Walking the Talk
What the Industry Is Saying About How to Achieve a Circular Economy.
The topics of reuse, re-manufactured, repurposed, recycling, renewable and regenerative are dominating textile conversations in webinars and digital trade show presentations as the industry grapples with how to advance toward circularity. Recent Earth Day and Climate Week activities in April heightened attention on sustainable solutions, adding to the staying power of sustainability, and influencing principles giving shape to a circular economy.
New thinking emphasizes that paradigms need to change to make closing the loop a reality. For progress to occur, consumers will need to view sustainability as innovation, with the eco factor considered the reason to buy a product, thereby replacing conventional purchasing decision-making that is swayed by a trendy silhouette or fashion color or low cost.
There is also a growing belief that to drive growth and scale success, everybody needs to get on board with sustainability in a big way, from individuals to industry to government. Cracking down on sustainability claims is already taking place in the EU with the launch of the Green Claim Initiative that will measure eco performance claims. Another avenue of thought endorses government incentivizing sustainability to encourage societal and cultural environmental responsibility.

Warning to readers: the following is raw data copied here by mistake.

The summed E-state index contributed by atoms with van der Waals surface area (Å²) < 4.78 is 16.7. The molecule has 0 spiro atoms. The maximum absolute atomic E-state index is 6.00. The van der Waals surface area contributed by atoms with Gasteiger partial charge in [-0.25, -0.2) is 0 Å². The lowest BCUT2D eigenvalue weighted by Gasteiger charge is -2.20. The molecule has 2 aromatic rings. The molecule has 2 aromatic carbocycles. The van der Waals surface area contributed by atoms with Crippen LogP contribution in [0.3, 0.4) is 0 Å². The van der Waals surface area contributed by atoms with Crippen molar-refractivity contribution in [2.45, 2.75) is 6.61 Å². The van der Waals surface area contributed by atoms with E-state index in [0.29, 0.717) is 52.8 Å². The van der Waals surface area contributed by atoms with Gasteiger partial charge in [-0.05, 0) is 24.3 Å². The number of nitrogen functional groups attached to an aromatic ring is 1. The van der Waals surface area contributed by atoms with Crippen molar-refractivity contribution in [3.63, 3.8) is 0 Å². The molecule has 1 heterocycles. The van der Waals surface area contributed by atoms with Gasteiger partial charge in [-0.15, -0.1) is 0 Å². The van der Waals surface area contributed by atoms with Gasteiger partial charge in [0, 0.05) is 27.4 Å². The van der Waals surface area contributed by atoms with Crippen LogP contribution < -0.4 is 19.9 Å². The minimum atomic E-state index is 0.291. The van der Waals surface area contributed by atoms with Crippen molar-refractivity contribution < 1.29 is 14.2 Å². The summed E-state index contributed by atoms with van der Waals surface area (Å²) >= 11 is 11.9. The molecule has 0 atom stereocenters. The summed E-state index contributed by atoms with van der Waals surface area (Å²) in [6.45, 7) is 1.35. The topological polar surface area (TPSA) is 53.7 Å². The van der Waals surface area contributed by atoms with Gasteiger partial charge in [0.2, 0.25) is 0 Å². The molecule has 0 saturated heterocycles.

There is also a growing belief that to drive growth and scale success, everybody needs to get on board with sustainability in a big way, from individuals to industry to government.
There is a lot of activity in the textile community these days looking to change from a linear to circular economy. However, is what’s being done enough? And is it working? Based on recent panel discussions it’s becoming clear that without bold action, sustainability may be a short-term success. A recent Kingpins24 panel and a webinar hosted by the Sustainable Apparel Coalition shed light on today’s situation with informed commentary from high-level execs, who provide different perspectives and ideas on how best to move the needle on circularity. Here’s what they had to say:
Roian Atwood, Kontoor Brands, a division of VF Corporation